As was previously mentioned, many tapes are coated with a release coat to give easier unwind. The degree of unwind is often designed dependent upon the use of the tape. Someone familiar with a specified tape expects a specific release. Should the release be low, this is then related to poor adhesive properties of the tape. The adhesion of the tape may be well within the standard and well able to function for the purpose for which the tape is intended.
Just as the adhesion of a tape to its backing depends on the coating on the backing, the adhesion of a tape to various surfaces depends on the nature of the surface. Its chemical constitution determines whether a giving tape will bond to it well or not at all. A silicone release paper is an example of an unbondable surface using conventional pressure sensitive tapes. Similarly, silicone polishes and finishes are just as difficult to adhere to. There are a myriad of such non-adherable or poorly adherable surfaces around us. For such need, there are special tapes or a special tape must be specifically designed. The surface characteristics will also affect the bond a very rough surface presenting poor contact to the adhesive.
Quite often, a tape fails because a weak boundary layer exists between the tape and the surface. This could be moisture or dirt and dust, oil and grease or any other material which can be easily shear or separate. Hence, the insistence for a clean, dry surfaces. This failure may even be the surface itself. An example would be a painted wall where the adhesion of the paint to the wall was low. But , needless to say, the tape usually gets the blame. Similarly, there are those surfaces which are so treated that they act as prime coat for our adhesive. This could be a rubber-coated product or anodized aluminum or a surface-treated plastic. In this case, it often becomes impossible to remove the tape, the bond to the surface being higher than the bond of the adhesive to the tape primer.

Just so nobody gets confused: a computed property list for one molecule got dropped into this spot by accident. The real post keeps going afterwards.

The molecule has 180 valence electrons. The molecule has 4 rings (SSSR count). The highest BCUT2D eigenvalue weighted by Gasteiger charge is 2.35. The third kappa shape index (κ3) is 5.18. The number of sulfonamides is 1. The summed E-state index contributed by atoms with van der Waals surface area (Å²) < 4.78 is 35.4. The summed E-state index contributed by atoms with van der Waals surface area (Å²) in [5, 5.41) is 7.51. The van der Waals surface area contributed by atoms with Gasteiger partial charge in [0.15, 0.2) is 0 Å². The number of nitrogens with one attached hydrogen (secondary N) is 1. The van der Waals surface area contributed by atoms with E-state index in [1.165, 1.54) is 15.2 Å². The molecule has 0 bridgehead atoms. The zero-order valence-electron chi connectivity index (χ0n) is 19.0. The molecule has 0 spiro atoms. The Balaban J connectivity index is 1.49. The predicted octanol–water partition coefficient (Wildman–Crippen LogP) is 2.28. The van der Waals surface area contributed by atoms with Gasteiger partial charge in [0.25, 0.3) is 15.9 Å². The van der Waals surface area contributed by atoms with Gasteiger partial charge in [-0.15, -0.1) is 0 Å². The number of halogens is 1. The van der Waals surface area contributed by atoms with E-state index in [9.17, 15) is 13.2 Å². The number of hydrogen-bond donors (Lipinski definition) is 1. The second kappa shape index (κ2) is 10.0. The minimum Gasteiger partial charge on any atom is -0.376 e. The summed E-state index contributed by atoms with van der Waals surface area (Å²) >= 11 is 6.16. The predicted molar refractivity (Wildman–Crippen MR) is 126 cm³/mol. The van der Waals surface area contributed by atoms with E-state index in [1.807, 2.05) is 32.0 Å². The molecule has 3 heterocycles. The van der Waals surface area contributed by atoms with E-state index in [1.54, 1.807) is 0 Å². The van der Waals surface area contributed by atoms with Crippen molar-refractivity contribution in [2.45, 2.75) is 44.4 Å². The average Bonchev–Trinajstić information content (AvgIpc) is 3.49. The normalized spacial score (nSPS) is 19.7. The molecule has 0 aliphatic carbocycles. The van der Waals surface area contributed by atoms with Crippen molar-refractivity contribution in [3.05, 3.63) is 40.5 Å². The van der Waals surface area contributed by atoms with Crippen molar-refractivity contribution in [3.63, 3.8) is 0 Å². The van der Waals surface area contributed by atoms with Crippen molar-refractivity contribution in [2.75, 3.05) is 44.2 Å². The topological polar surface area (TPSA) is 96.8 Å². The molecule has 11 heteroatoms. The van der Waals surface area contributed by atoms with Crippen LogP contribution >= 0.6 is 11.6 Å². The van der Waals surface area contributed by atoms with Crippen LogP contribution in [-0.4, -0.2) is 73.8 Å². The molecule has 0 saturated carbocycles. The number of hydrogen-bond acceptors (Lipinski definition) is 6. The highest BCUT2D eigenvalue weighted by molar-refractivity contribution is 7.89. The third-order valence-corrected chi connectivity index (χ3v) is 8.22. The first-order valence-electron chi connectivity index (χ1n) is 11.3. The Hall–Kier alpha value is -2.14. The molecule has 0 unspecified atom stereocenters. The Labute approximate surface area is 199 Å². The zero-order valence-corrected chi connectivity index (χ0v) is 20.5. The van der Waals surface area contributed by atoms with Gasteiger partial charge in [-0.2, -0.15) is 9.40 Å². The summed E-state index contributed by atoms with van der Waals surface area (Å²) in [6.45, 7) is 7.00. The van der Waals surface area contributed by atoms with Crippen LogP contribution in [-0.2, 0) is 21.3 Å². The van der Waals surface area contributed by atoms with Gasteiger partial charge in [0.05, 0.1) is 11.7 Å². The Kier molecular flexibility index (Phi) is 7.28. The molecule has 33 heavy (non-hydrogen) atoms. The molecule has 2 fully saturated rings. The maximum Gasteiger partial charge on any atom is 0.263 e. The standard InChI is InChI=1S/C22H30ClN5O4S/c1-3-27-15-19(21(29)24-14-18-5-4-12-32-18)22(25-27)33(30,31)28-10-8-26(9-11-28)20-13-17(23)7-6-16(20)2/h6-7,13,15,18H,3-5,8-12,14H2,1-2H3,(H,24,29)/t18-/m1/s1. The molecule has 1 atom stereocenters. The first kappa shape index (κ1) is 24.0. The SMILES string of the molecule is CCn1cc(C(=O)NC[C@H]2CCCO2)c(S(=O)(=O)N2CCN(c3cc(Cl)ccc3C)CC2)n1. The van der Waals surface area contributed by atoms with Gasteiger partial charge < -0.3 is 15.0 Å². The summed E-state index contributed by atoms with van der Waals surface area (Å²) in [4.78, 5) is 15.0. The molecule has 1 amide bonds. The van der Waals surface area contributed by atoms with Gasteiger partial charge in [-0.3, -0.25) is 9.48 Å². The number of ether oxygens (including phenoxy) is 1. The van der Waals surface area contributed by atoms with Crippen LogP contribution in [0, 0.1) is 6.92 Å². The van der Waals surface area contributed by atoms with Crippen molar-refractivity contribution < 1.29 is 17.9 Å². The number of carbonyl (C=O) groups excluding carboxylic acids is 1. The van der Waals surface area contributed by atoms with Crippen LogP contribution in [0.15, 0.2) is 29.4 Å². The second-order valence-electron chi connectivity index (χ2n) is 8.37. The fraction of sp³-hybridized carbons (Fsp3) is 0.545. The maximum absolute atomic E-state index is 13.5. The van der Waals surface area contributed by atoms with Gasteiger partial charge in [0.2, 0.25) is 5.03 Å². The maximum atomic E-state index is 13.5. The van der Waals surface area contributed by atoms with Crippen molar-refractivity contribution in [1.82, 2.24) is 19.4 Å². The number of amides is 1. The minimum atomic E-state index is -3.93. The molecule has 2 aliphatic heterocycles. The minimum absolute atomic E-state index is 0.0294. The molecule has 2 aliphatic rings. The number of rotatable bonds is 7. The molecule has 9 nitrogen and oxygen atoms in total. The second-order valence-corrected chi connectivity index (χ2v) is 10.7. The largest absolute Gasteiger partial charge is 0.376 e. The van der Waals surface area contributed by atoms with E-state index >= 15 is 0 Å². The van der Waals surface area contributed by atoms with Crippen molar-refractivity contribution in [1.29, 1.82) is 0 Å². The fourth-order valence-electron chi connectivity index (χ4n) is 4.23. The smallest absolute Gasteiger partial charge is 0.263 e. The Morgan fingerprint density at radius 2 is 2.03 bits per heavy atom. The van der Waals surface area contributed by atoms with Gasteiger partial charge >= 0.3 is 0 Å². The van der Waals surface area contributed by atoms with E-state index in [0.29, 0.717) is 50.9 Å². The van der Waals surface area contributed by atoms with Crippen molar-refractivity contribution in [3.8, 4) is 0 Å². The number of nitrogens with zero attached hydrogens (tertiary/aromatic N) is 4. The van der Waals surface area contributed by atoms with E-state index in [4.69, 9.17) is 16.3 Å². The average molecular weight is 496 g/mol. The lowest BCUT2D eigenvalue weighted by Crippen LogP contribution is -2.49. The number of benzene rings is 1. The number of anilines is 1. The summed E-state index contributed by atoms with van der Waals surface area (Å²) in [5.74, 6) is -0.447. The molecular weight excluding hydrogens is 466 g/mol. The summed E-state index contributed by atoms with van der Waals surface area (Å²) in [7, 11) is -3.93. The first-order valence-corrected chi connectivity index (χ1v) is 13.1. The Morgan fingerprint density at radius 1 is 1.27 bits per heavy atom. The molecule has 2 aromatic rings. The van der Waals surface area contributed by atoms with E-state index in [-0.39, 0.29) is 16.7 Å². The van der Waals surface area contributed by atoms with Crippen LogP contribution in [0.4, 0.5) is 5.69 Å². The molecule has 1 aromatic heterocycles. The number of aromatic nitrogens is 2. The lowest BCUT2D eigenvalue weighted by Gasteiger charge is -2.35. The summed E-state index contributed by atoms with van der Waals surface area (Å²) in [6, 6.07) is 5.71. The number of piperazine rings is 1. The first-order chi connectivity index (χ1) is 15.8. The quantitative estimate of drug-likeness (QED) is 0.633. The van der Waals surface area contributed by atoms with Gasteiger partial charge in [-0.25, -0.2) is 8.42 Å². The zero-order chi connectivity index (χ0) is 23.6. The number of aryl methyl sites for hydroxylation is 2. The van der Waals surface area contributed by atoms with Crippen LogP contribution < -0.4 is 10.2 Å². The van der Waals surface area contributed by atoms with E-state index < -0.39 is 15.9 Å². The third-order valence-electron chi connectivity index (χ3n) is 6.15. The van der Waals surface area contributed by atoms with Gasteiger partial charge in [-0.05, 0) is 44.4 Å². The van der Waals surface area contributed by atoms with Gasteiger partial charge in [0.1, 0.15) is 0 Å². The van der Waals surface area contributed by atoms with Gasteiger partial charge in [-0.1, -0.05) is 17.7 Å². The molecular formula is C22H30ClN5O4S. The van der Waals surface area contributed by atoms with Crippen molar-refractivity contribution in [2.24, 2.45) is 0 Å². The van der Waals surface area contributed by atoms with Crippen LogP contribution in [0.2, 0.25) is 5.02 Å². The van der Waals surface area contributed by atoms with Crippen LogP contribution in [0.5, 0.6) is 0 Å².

Always remember, the tape is designed for applications at approximately room temperature, unless specifically indicated. if the tape fails to adhere at less than 0 degrees Celsius, this does not mean that the tape has poor adhesion. At these temperatures, a pressure sensitive tape will “freeze” resulting in no tack or adhesion. When the tape returns to a normal temperature, its original properties recover.
Adhesion test equipment is elaborate and costly. However, one of the most historic and simplest of the test methods is the thumb test. This test is exactly as it implies. It is highly portable, fairly sensitive, no-cost piece of test equipment and to a trained operator, it can yield useful information on tack and adhesion by watching the length of threads of adhesive when the thumb is removed. I can even yield information on cohesion. However, it has many faults. Everyone´s thumb is different in size, surface characteristics and soon. In addition , the condition of the thumb is important. Is it dirty, dry, damp, coated with perspiration or dead skin? To sum up, adhesion to human skin does not necessarily show the effectiveness of a tape for industrial use. So view the thumb test with caution, tempered with common sense. Try the tape on a hard, dry, smooth, clean surfaces (such as a filling cabinet or a desk). be careful of varnished or polished surfaces because they may act as a release coat.
The simplest test for cohesion is a mass-to-mass test. Again we must be careful how we interpret the test. It may be that the cohesion of the mass is so high that it may cause failure at the primer, thus giving the impression that the primer is faulty whereas, in fact the tape may be excellent. Also certain adhesives (such as the acrylic vinyl ethers) are self repellent and such a test may be extremely misleading.
Note: This material is an excerpt from Shuford Literature.